There are some vegetables you can't eat raw, but fortunately asparagus isn't one of them. Unlike potatoes or artichokes, asparagus is still easily digested when raw. Cooking helps soften the tough outer skin of asparagus so you'll need to take that into consideration when eating it raw. Keys to serving raw asparagus include choosing fresh and tender stalks, and getting rid of that tough outer layer.
Choose the Freshest Asparagus
All varieties of asparagus can be eaten raw, so let your overall menu or availability dictate the color or colors you choose. Raw asparagus comes in white and purple varieties, as well as the traditional green.
Video of the Day
The thickness of the stalks has no bearing on how tender it is. That depends solely on the vegetable's maturity when harvested. Knowing how to pick the freshest asparagus makes eating it raw more appealing.
Check that the flower end is tightly closed to show that it's fresh. Check along the length of the stem for uniform color, without fades or streaks. Withered or overly limp stems can mean that the asparagus has passed its peak of freshness, as can a stem end that appears dried out.
Rinse and Slice the Stalks
Rinse the asparagus thoroughly in cool water. Either shake off the excess water or blot the spears dry with paper towels or a clean, lint-free kitchen towel. Slice off ¼ inch or so of the stem end. The flower end is tender and crisp no matter how thick the stalk is, so cut those off as well.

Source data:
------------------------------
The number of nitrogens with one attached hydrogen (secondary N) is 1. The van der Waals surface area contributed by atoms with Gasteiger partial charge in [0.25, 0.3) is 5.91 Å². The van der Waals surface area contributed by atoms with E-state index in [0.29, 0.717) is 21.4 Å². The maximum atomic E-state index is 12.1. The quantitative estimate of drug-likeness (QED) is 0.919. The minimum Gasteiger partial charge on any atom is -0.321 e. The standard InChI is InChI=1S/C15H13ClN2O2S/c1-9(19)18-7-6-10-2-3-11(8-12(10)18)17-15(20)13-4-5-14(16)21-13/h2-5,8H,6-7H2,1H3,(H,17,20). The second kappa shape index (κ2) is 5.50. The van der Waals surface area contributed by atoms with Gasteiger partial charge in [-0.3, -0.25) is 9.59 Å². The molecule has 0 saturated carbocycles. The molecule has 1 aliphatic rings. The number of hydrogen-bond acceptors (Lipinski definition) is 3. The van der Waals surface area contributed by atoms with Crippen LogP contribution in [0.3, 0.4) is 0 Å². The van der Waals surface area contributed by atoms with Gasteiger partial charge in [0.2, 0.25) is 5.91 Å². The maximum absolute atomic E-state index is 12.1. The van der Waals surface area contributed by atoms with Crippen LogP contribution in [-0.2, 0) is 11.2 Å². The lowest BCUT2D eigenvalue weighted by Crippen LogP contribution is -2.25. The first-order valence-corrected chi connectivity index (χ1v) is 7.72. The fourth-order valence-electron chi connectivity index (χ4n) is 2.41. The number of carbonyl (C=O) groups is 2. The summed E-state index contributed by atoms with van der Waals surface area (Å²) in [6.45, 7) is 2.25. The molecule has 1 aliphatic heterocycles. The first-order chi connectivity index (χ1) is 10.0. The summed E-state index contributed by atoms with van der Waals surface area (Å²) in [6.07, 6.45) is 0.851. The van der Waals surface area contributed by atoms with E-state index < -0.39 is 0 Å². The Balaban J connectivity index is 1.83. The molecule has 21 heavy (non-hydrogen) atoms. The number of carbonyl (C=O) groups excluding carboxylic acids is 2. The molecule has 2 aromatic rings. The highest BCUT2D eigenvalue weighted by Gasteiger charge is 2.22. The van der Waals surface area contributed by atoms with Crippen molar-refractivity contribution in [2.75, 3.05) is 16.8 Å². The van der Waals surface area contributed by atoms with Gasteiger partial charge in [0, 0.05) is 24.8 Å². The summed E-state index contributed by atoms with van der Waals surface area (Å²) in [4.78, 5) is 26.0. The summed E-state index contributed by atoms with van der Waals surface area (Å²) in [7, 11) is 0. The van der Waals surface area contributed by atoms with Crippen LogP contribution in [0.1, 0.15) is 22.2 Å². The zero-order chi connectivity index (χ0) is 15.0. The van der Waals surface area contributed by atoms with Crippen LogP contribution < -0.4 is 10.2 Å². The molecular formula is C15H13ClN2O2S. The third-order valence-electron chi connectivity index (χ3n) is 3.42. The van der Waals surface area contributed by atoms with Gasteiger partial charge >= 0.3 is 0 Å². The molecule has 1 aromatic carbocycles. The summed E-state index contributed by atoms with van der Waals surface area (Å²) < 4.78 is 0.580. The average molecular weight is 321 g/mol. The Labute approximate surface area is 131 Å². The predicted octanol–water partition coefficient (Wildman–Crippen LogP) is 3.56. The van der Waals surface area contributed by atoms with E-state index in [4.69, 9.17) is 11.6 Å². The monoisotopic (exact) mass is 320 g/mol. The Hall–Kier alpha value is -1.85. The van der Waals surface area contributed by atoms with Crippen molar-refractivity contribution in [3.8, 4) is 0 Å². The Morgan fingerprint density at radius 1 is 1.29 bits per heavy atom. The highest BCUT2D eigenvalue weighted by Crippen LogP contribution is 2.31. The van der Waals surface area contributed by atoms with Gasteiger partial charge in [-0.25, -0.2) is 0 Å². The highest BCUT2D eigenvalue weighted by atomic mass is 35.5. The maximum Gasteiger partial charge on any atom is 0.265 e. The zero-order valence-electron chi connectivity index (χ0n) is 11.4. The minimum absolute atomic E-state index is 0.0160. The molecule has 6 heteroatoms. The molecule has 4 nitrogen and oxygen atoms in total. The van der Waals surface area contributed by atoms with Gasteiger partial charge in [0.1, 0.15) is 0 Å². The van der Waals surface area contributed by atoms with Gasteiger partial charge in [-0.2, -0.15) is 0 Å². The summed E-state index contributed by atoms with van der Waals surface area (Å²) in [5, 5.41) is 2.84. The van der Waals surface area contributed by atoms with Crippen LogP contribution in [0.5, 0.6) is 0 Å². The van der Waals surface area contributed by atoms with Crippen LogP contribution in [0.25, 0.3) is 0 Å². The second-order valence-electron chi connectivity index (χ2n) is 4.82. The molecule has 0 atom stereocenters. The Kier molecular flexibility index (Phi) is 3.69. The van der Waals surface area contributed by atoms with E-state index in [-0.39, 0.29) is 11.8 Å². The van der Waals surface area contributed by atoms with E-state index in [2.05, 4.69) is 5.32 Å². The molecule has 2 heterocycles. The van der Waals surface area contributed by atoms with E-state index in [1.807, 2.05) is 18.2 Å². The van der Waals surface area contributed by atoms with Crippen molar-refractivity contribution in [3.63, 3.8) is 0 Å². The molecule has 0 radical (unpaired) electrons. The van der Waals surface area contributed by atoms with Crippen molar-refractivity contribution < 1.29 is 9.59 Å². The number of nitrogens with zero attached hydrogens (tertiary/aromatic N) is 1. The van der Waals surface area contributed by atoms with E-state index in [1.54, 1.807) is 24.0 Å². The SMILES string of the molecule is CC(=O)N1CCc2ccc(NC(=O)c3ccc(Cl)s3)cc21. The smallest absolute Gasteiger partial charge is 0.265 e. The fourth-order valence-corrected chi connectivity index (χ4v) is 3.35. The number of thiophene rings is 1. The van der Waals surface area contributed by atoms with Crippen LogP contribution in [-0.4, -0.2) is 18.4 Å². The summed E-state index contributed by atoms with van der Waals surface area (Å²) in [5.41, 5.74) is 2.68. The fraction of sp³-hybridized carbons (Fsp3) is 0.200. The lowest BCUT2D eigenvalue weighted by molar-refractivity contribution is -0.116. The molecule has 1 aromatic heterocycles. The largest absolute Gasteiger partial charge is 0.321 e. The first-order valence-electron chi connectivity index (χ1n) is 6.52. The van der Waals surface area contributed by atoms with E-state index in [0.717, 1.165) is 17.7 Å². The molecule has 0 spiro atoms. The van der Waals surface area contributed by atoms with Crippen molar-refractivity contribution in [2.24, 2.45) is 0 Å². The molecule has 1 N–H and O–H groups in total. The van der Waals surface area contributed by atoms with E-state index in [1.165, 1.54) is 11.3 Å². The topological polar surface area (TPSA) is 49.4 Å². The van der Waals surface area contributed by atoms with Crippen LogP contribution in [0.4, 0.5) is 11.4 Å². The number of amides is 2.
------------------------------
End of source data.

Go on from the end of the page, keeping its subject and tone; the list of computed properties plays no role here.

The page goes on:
Peel the remaining stalk lengthwise to remove the tough and fibrous skin. Cut thin stalks into bite-sized pieces or leave them long as you prefer. Slice thicker stalks lengthwise with a very sharp paring knife, a vegetable peeler or mandoline, keeping the thickness as uniform as possible.
Add Seasonings and Serve
Any seasoning that complements cooked asparagus also works well with raw. The classic accompaniments are lemon juice and pepper. Shaved Parmesan adds a deep, savory note that brings out the earthiness in asparagus.
Toss raw asparagus with a dressing made of olive oil, lime juice, garlic salt, chili powder, cumin and thyme for a Southwestern treat. Add raw asparagus to cold pasta salads for an unexpected bit of crunch, or serve thin or slivered spears as a side dish with cold chicken or fish.
Shave Raw Asparagus
If you find pieces of asparagus spears too tough to eat, try shaving it into thin ribbons. The shaved slices are usually more tender than the spears.
All you need is a Y peeler. Run it along the stalk to shave the asparagus. Continue shaving the asparagus stalks until it's completely done.
The asparagus works well as a salad on its own with your choice of seasonings or dressings. You can also add the shaved asparagus to any green salad for extra flavor. Shaved asparagus also works as a substitute for pasta. Or top your favorite dishes, such as eggs, pizza or grains with the asparagus ribbons.
Store Unused Fresh Asparagus
A member of the lily family, asparagus stays fresh by storing as you would any flower with a cut stem. Trim the ends of the stalks and place the raw asparagus spears in a glass tall enough to support the stalks.
Fill the bottom inch or two of the glass with water. Place a plastic bag loosely over the top of the stalks and keep them in the refrigerator. This keeps your asparagus gorgeously crisp and fresh for up to three days.